Parallels
3:02 pm
Thu July 10, 2014

After Losing An Only Child, Chinese Parents Face Old Age Alone

A man looks at the painting Better To Have Only One Child at the China National Art Museum in Beijing. More than three decades after China's one-child policy took hold, some bereaved parents are suffering an unintended consequence of the policy: The loss of a child leaves them with no support in their old age.
Wang Zhao AFP/Getty Images

Originally published on Thu July 10, 2014 6:04 pm

It's been nearly 3 1/2 decades since China's government started limiting most urban families to one child. The family planning policy successfully slowed the nation's population growth, but it has had some unintended consequences.

One is that some parents lose their only children to illness or accidents and end up with no one to care for them in their old age. Now, these parents have gotten together to demand their rights.

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Middle East
3:02 pm
Thu July 10, 2014

Deaths Mount Into The Dozens As Gaza Strip Bombardment Builds

Originally published on Thu July 10, 2014 6:04 pm

Transcript

ROBERT SIEGEL, HOST:

From NPR News, this is ALL THINGS CONSIDERED. I'm Robert Siegel.

MELISSA BLOCK, HOST:

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Europe
3:02 pm
Thu July 10, 2014

Amid Eroding Trust, Germany Expels America's Top Spy In Berlin

Originally published on Thu July 10, 2014 6:04 pm

Transcript

ROBERT SIEGEL, HOST:

Germany has told the chief U.S. intelligence officer in Berlin to leave the country. A dramatic turn of events comes after reports that two German government employees are suspected of spying for the U.S. NPR's Jackie Northam has been following this story and she joins me in the studio. Jackie, the announcement about the expulsion of the top American spy in Germany was made by the Chancellor Angela Merkel's spokesman. Did he explain it?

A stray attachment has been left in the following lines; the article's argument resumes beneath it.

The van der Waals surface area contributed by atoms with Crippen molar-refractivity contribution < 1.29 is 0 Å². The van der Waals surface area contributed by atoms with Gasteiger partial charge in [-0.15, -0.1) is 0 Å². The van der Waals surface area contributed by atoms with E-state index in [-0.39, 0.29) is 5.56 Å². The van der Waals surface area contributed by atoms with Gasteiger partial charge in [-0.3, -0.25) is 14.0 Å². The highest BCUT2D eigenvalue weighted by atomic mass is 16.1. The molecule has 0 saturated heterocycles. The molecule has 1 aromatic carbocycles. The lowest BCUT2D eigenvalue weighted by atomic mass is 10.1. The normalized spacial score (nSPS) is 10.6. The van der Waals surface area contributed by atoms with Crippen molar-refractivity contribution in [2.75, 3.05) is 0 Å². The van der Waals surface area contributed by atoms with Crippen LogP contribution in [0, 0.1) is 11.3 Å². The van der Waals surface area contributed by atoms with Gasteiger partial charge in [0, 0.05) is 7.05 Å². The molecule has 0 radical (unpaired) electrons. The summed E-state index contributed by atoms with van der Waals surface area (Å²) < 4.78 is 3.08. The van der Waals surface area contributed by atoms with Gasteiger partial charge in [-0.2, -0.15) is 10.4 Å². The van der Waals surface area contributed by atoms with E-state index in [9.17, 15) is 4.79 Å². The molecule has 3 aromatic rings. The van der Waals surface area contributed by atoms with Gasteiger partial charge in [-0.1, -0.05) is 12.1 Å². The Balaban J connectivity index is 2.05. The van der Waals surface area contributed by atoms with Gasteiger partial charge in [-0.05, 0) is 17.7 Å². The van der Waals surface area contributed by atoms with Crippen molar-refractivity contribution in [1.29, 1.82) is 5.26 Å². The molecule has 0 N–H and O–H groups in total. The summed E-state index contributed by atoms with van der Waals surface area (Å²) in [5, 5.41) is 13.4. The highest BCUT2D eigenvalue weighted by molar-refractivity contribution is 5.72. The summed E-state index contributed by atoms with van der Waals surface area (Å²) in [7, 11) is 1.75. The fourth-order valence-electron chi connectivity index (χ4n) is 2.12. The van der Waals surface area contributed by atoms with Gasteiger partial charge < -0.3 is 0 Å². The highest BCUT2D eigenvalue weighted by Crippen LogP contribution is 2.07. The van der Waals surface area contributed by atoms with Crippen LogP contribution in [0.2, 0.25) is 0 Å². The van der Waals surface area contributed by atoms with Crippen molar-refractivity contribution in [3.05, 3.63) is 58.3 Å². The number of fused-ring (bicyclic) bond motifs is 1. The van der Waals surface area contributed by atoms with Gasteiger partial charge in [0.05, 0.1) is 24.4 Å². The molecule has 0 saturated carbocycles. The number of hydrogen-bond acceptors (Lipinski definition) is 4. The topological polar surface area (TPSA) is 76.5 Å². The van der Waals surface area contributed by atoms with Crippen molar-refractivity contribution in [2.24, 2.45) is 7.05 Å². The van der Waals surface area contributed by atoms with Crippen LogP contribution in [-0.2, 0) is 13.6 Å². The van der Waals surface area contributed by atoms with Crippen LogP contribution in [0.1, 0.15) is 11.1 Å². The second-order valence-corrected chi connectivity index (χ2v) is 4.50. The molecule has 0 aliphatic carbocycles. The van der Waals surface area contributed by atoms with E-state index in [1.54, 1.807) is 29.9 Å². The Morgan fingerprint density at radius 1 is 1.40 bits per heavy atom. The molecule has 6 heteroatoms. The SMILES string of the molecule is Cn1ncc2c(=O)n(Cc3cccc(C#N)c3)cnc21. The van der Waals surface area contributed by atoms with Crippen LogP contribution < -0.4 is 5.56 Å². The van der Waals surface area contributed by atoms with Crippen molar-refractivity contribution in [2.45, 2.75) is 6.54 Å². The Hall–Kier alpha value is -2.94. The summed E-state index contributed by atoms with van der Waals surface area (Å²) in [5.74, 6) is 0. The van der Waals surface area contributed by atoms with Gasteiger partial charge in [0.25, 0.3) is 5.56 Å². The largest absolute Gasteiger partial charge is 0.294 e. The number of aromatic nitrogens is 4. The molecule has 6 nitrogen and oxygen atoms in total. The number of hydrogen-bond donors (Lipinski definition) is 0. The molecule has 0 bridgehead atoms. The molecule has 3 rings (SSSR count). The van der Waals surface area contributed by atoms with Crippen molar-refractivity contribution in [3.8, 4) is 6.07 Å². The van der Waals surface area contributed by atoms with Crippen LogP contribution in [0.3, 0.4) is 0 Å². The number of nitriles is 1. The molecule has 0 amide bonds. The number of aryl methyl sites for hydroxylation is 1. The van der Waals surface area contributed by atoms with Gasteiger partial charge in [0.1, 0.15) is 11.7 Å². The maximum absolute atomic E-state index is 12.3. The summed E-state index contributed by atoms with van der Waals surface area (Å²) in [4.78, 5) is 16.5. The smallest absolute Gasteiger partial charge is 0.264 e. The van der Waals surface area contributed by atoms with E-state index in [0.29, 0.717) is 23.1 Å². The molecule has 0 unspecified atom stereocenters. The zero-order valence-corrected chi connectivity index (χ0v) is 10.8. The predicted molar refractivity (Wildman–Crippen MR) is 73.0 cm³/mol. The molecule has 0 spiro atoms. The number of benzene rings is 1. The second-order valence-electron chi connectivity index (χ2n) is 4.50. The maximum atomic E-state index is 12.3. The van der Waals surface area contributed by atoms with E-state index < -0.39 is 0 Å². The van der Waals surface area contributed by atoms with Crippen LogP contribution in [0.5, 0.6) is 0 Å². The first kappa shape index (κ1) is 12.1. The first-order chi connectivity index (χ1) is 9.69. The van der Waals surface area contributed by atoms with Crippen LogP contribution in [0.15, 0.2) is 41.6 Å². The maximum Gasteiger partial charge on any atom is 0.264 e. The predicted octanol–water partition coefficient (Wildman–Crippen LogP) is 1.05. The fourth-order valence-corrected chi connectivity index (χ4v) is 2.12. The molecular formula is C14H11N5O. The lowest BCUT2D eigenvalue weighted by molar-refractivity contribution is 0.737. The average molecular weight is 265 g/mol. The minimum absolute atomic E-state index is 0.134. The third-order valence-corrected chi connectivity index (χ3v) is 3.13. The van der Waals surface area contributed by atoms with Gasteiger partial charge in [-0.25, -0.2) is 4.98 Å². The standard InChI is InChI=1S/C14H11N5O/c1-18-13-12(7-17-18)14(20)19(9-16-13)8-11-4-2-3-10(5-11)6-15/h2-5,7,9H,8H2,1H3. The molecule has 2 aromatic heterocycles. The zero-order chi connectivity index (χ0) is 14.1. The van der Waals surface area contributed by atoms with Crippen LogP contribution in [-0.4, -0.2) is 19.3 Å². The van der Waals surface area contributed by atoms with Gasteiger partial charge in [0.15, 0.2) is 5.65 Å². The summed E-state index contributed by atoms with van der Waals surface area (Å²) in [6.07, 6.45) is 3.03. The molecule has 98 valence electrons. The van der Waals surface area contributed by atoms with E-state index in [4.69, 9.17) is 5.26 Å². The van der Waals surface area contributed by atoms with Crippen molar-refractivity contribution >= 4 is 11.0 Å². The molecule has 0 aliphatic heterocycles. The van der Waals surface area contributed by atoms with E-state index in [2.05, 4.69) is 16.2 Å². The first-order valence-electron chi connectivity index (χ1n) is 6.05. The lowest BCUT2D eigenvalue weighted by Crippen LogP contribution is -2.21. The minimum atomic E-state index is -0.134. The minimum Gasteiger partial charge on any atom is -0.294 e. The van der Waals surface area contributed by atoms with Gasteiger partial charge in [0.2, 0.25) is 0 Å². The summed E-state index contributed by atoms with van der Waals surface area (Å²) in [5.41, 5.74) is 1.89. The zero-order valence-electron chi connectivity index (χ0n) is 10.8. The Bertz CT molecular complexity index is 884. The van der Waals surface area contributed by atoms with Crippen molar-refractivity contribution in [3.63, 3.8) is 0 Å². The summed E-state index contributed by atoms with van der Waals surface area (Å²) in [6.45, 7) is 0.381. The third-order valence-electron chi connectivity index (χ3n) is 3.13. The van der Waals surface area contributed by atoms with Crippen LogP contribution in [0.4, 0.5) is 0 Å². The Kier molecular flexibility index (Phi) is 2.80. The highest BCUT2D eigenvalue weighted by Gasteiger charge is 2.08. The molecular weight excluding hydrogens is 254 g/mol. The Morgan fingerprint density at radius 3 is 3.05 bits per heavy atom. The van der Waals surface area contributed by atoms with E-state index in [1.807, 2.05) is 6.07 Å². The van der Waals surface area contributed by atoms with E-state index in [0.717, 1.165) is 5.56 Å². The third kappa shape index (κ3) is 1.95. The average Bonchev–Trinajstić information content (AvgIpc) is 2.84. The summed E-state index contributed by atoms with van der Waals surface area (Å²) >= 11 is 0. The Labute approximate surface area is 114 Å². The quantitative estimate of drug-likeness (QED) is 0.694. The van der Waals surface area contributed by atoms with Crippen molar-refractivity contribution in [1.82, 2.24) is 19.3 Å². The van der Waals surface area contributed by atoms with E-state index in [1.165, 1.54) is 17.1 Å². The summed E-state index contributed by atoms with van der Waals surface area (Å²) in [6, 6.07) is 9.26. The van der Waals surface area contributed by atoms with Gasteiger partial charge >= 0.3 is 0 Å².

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Law
3:02 pm
Thu July 10, 2014

Justice Dept. Declines To Step Into Dispute Between CIA And Senators

Originally published on Thu July 10, 2014 6:04 pm

The Justice Department has declined to bring criminal charges against anyone at the CIA or the Senate Intelligence Committee, in a dispute over access to sensitive materials on enhanced interrogations. The power struggle relates to a long-running Senate probe over the mistreatment of detainees after Sept. 11.

Parallels
3:02 pm
Thu July 10, 2014

In West Africa, Officials Target Ignorance And Fear Over Ebola

Government health workers administer blood tests to check for the Ebola virus in Kenema, Sierra Leone, June 25.
Reuters/Landov

Originally published on Thu July 10, 2014 6:04 pm

There's growing concern in West Africa about the spread of the Ebola virus that has killed hundreds of people. Health ministers have formed a regional response, but fear and a lack of knowledge about Ebola threaten their efforts.

Liberian musicians are joining the campaign, taking to song to educate people about the Ebola virus. Their tune is called "Ebola in Town," and warns people to beware of close contact with those who fall ill. The song warns, "Don't touch your friend."

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Goats and Soda
3:02 pm
Thu July 10, 2014

Maasai Warriors: Caught Between Spears and Cellphones